Synopsis: Faced with the prospect of the next war being a nuclear one, the Army working in conjunction with the Atomic Energy Commission carried out the Desert Rock Exercises on the Nevada Proving Grounds to prove that combat troops can indeed operate on the nuclear battlefield... (read more)
A tent encampment was set up approximately 27 miles from where the atomic explosions were to be detonated. There, they received hours of training in radiation and the affects of nuclear weapons on equipment such tanks, armored personnel carries and artillery as well to dispel much of the fear and uncertainty surrounding atomic radiation and the effects of gamma and x-rays on themselves as they move about in a radioactive environment.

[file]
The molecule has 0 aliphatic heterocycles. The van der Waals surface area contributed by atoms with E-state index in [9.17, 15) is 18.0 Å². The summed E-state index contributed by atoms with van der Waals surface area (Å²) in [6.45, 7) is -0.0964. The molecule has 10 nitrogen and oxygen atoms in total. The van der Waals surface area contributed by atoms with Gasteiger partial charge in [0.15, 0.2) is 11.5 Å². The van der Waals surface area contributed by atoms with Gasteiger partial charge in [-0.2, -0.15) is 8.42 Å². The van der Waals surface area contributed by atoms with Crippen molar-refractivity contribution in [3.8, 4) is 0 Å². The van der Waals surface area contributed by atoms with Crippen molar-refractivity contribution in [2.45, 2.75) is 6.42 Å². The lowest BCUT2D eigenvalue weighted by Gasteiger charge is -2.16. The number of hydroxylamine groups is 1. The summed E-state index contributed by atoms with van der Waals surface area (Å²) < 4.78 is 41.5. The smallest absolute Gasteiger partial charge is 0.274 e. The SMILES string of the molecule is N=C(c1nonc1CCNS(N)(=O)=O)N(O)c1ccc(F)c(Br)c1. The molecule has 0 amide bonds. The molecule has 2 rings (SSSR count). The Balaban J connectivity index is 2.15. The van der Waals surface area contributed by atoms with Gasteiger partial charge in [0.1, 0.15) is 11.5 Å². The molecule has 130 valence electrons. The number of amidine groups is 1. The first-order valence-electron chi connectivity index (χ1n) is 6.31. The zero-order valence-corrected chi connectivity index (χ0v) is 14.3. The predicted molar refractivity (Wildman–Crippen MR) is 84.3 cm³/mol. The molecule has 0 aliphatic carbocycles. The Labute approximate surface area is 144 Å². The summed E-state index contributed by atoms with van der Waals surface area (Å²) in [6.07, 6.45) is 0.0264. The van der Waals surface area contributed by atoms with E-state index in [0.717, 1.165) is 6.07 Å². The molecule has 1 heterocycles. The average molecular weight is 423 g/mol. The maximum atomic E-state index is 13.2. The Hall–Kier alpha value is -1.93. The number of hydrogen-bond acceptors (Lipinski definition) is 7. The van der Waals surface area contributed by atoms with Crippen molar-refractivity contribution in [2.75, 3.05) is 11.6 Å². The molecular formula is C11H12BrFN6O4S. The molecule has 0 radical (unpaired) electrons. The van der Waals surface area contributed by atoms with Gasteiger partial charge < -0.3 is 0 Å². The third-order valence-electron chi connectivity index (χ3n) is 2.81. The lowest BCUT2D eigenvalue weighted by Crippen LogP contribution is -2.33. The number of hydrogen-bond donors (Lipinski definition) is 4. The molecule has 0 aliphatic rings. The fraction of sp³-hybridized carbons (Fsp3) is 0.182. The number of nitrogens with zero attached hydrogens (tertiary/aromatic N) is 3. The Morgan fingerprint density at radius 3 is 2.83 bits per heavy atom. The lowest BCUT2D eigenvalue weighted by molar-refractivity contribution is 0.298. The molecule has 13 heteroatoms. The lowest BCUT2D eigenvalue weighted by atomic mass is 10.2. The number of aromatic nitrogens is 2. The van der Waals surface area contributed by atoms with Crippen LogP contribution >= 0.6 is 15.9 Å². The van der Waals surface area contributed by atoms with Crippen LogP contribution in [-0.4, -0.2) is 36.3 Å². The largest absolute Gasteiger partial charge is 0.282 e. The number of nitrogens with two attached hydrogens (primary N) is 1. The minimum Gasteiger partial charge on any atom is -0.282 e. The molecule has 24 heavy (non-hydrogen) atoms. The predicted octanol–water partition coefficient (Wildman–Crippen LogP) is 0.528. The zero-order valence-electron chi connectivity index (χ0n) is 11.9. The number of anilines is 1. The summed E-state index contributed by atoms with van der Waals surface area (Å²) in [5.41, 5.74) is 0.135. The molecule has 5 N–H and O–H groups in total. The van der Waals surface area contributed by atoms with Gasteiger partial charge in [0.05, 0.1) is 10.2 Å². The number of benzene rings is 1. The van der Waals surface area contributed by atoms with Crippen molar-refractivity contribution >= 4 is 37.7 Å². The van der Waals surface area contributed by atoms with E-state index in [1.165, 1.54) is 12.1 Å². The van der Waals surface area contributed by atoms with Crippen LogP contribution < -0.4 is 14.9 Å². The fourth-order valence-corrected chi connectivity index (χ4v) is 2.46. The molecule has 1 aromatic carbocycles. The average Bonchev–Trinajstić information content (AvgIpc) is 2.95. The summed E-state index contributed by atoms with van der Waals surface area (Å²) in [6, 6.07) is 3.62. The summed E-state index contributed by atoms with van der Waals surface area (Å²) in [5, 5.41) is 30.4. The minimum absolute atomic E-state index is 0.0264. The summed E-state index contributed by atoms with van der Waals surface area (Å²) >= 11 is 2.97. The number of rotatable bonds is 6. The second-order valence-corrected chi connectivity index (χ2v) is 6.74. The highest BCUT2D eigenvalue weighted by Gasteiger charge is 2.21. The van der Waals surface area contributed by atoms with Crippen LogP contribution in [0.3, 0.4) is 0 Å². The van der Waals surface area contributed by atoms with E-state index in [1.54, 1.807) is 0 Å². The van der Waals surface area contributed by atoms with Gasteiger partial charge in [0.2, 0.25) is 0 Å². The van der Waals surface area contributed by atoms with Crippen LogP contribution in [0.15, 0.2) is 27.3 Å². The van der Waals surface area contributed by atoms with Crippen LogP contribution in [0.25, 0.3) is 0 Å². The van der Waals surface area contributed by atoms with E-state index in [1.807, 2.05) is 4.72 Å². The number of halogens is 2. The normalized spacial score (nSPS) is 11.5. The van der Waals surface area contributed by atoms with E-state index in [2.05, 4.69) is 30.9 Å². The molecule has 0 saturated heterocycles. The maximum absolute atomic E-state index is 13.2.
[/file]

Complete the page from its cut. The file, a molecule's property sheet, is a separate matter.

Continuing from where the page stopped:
At the start of the exercise the majority of troops were positioned approximately 7 miles from the
the explosion. With little to no cover, troops were instructed to crouch down and face away from the blast to avoid eye damage and flash blindness. As the nuclear air burst detonates, the bomb flash blanks out the troops from view, followed by blast winds and the noise of the explosion.
A short time after the nuclear explosion troops are transported as close as 1/2 mile to ground zero in an exercise to see if they could then repair, operate and make combat effective, military vehicles and gun emplacements pre-positioned prior to the detonation.
While this exercise was deemed a success, it is only within the last 20 years or so that we have begun to realize the insidious long-term effects such tests have wrought upon America's first Atomic Soldiers.